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Bay Area lawyer picked to head CYFD

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Gov. Michelle Lujan Grisham delivered her inaugural address in Santa Fe last week. (Eddie Moore/Albuquerque Journal)

Copyright © 2019 Albuquerque Journal

Gov. Michelle Lujan Grisham chose a lawyer from the San Francisco Bay Area – who has a background in working with homeless young people – to run New Mexico’s child-welfare agency, one of six top appointees announced Monday.

Brian Blalock, who has degrees from Harvard, Stanford and Columbia universities, is leaving his job with the nonprofit, anti-poverty group Tipping Point Community to head the Children, Youth and Families Department in New Mexico.

CYFD Secretary-designate Brian Blalock

One of his immediate priorities will be to boost staffing in CYFD, the state agency that investigates child abuse and oversees a variety of programs for children.

Lujan Grisham estimated that parts of the department have vacancy rates as high as 25 percent. Its overall vacancy rate is 18 percent, according to the state Sunshine Portal.

“We need more social workers in CYFD,” Lujan Grisham told a news conference Monday in Albuquerque. “We have atrocious, atrocious vacancy rates.”

Overhauling the state foster care system and better identifying unsafe situations for foster children are also priorities, Lujan Grisham said.

Blalock’s appointment comes after a series of shocking child-abuse cases – including allegations last year that a 7-year-old girl was forced into prostitution. Before there was an arrest in the case, CYFD had received 25 calls alleging abuse and neglect of the girl and her two older brothers, according to documents filed by state prosecutors.

Blalock’s background includes co-founding a $100 million initiative to target chronic youth homelessness in the Bay Area, founding and directing the Youth Justice Project at Bay Area Legal Aid, and working on foster-care legislation.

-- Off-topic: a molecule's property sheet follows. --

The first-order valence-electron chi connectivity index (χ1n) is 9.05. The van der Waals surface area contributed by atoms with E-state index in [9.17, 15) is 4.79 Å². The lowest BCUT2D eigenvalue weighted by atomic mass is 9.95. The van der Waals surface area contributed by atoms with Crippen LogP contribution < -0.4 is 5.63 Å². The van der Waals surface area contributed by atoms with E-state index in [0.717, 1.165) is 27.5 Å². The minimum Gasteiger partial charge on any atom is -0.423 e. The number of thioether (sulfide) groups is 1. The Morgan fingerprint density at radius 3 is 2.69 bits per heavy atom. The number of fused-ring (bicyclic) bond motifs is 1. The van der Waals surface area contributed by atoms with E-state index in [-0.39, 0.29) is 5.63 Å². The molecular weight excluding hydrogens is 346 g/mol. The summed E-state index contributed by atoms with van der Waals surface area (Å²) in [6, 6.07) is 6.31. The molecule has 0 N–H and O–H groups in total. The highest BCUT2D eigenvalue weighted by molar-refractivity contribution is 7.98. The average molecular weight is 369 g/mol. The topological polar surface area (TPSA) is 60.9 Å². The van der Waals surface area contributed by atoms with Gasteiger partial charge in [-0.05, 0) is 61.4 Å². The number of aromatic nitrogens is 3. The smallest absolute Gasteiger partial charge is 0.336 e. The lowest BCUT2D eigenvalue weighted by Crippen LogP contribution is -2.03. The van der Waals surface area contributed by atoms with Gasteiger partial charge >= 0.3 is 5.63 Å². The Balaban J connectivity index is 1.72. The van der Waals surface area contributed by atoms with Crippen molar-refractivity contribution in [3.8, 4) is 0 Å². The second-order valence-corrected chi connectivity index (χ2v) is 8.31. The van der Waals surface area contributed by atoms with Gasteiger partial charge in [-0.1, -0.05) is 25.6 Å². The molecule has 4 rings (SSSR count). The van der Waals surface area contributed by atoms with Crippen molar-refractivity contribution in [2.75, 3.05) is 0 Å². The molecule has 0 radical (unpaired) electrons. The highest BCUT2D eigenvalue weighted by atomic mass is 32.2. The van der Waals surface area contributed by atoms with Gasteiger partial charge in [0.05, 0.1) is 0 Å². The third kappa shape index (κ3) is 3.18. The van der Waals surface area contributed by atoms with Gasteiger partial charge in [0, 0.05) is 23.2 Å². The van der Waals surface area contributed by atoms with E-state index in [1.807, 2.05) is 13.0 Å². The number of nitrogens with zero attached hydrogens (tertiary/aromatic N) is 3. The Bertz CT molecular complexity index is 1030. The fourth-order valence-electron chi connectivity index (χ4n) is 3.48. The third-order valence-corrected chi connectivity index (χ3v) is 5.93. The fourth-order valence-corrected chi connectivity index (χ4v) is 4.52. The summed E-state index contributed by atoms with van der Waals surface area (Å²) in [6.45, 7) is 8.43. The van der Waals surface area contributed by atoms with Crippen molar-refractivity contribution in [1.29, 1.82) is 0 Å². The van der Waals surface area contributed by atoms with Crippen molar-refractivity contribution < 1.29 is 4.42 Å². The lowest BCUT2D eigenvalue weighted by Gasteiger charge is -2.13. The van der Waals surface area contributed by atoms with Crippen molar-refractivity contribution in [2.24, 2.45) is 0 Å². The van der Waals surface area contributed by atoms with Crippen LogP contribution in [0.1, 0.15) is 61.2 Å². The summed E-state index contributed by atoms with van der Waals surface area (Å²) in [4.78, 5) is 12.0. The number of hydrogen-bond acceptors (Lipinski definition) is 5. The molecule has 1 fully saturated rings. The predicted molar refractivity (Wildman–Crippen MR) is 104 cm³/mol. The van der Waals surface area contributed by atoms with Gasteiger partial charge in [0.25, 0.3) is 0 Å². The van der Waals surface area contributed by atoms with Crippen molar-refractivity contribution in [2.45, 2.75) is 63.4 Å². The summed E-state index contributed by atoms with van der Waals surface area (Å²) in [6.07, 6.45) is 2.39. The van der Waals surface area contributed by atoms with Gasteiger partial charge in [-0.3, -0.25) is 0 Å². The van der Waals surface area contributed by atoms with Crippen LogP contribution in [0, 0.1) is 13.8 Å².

In any “department that works with at-risk kids,” Blalock said Monday, “the very first priority should be to make sure that youth and children are safe.”

Lujan Grisham, a Democrat who took office last week, said she is hoping to fill the rest of her Cabinet spots by the start of the legislative session next Tuesday.

A secretary to head the state Public Education Department is among the vacancies that haven’t been filled yet, although the governor has assigned Lt. Gov. Howie Morales, a former special education teacher with a doctorate in education, to temporarily take on the duties of the department’s Cabinet secretary.

The other appointments announced Monday are:

  • Pam Coleman to head the State Personnel Office. Coleman previously worked in the White House under then-President Barack Obama, including a stint as director of the outreach and recruitment team in the presidential personnel office.
  • Health Secretary-designate Kathy Kunkel

    Public Safety Secretary-designate Mark Shea

    James Kenney as secretary of the Environment Department. Kenney is leaving the U.S. Environmental Protection Agency, where he worked in Albuquerque as senior policy adviser for oil and gas.

  • Kathy Kunkel as secretary of the Department of Health. She is a lawyer who previously served as general counsel of the department and as an assistant attorney general. Kunkel worked with Lujan Grisham, for example, when Lujan Grisham served as health secretary under then-Gov. Bill Richardson.
  • Mark Shea as secretary of the Department of Public Safety. He worked for nearly 30 years in the police department for Albuquerque Public Schools, including 15 years as deputy chief. More recently, he worked as undersheriff in Valencia County, and he spent nine years in the DPS training and recruiting division.
  • Nicole Comeaux as director of the Medical Assistance Division in the Human Services Department. She worked previously as a senior adviser at the Centers for Medicare and Medicaid Services in Washington, D.C.

 

The Cabinet secretaries announced Monday are subject to confirmation by the state Senate, though they can begin work right away. They will make $128,000 a year.

Lujan Grisham said she made it clear to her appointments that they will carry a heavy workload and should be ready to cooperate with other agencies and Cabinet secretaries.

“All of these jobs are tough,” she said. “I want folks who come to us in the interview process knowing that and being clear it’s a team effort.”

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